The Contest of the Century: The New Era of Competition with China, by Geoff Dyer, Allen Lane, RRP£20/Knopf, RRP$26.95, 320 pages
Writing a current affairs book means spending an anxious few weeks between your last chance to amend proofs and the day copies ship. What if something happens that makes your analysis seem obsolete? For journalist Geoff Dyer, who has covered China and the US as well as Brazil for this paper, the danger was unusually great. His book focuses on China, that most dynamic of countries, and its often fast-changing relationship with the US. And while mercifully free of bold predictions about China imminently imploding or ruling the planet, it has a forward-looking cast.
What a relief for Dyer (and his publishers) that no dramatic development occurred to undermine or even seriously challenge his core arguments. The first readers of The Contest of the Century, and perhaps many later ones, too, can enjoy and learn from this engagingly written tour d’horizon of important issues without being troubled by any sense of material being dated.
Dyer opens with a clear statement of his thesis, a straightforward one with good prospects for having a long shelf life. China’s rise will continue. Its great power ambitions will keep growing. Competition with the US will get more acute and multifaceted: China, Dyer writes, “has started to make the crucial shift from a government that accepts the existing rules to one that seeks to shape the world according to its own national interests”.
But a “Beijing Consensus” won’t necessarily replace the Washington one. How the struggle for global leadership turns out will hinge in part on how well American leaders do at getting their own house in order. It will also depend on Beijing’s ability to deal with pressing internal issues such as endemic corruption, and whether it comes to appreciate that paranoid policies aimed at strictly controlling everything from what journalists can write to what artists can create undermines its goal of making China widely admired internationally.
This opening position strikes me as eminently sensible, as does Dyer’s closing assertion that, great as the challenges facing Barack Obama are, those before Xi Jinping are even more daunting. There is much that is sensible as well in the three sections of the book that come in between, which are devoted, in turn, to military, political and economic issues. Such virtues should not be taken for granted: plenty of specialist writings handle the topics Dyer addresses in a solid and informed manner, but books for general audiences about which this can be said are, though much needed, in short supply.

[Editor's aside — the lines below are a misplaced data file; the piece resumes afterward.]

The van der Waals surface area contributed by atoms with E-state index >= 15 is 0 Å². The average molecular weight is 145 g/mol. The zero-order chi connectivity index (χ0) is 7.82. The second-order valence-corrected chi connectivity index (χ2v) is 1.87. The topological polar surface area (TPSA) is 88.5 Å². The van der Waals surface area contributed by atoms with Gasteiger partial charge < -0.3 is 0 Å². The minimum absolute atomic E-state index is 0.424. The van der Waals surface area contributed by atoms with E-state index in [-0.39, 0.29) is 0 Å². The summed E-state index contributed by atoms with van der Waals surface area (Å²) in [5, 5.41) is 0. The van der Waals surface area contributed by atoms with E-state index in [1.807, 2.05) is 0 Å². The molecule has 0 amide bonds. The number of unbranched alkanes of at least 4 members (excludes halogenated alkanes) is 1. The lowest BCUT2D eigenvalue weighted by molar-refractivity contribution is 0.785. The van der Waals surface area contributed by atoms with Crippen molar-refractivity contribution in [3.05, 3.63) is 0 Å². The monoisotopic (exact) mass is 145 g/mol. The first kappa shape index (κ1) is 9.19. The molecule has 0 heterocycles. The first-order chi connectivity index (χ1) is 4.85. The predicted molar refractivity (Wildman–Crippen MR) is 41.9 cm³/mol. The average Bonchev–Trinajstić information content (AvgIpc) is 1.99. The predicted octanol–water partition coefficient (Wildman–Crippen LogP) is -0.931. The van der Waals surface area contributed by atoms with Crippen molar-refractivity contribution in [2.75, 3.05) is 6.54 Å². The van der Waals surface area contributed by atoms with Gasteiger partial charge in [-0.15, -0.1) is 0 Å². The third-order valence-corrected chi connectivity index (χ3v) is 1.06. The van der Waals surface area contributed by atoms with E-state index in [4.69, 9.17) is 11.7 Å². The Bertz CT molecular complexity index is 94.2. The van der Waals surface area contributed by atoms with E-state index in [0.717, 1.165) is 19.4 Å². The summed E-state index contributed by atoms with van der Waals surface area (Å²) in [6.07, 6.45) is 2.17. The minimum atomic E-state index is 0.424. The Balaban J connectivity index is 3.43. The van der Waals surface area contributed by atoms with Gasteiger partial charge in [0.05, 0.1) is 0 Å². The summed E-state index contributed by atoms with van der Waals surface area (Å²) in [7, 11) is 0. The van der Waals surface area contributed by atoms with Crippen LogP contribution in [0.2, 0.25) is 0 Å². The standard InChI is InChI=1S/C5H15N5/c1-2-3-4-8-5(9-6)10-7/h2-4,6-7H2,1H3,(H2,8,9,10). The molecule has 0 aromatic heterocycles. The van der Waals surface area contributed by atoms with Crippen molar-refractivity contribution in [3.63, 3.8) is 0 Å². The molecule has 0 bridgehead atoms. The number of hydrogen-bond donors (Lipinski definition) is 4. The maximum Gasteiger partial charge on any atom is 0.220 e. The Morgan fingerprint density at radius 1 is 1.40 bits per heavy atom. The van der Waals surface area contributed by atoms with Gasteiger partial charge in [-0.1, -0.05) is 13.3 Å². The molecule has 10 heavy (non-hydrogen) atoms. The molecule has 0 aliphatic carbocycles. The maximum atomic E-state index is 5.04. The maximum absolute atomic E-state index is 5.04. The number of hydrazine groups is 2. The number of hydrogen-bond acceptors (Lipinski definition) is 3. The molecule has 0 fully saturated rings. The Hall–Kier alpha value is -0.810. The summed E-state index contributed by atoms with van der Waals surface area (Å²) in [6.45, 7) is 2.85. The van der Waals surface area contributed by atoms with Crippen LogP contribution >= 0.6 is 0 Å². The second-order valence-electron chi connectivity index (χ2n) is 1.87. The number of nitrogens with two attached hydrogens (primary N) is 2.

It would do Dyer a disservice, though, to suggest that The Contest’s only value lies in serving as a corrective to more sensationalistic accounts. He is a fluent writer who knows how to make the most of lively set pieces. One of the best finds him on the Chinese tropical island of Hainan, describing a cove that has a massive naval base at one end while, at the other, “Miss World” pageants are held and well-heeled Russian tourists dine on sushi – as Dyer puts it, “globalization China and great power China vying for a spot on the beach.”
A good test of a book like this is its usefulness in illuminating a news story that breaks after its publication. How well does The Contest work, for example, as a guide to understanding the fallout from Japanese prime minister Shinzo Abe’s surprise December visit to the Yasukuni Shrine, widely perceived in China and South Korea as a symbol of Japanese militarism? It passes with flying colours. Dyer’s chapter on “China’s Brittle Nationalism” sheds light not only on the virulence of online and official condemnations of Abe’s action, but also on the efforts Beijing has been making to keep crowds from taking to the streets. In part because of its own past “patriotic education” drives, paroxysms of nationalism are now increasingly difficult to control.
The Yasukuni story also has a bearing on my one criticism of The Contest: Dyer keeps such a tight focus on policy choices made in Beijing and Washington that the book can feel like a tale of two cities. Yet state actors who are neither Chinese nor American, from a Gorbachev in 1989 to an Abe or a Kim now, can have a big effect on the dynamics that interest him.
Non-state actors, too, can alter the equation. Consider the case of 2001. In April that year, an American surveillance plane collided with a smaller Chinese jet, killing the pilot of the latter and being forced to make an emergency landing on the very island where Miss World pageants are now held. A writer could easily have put the finishing touches to a book in May predicting that the year’s biggest diplomatic story would be heightened tensions between Beijing and Washington. In between, of course, came 9/11, which gave the kaleidoscope of geopolitical alignments such a firm shake that no patterns, including US-China ones, looked quite the same in the autumn as they had in the spring.
Jeffrey Wasserstrom is professor of history at the University of California, Irvine and author of ‘China in the 21st Century: What Everyone Needs to Know’ (OUP)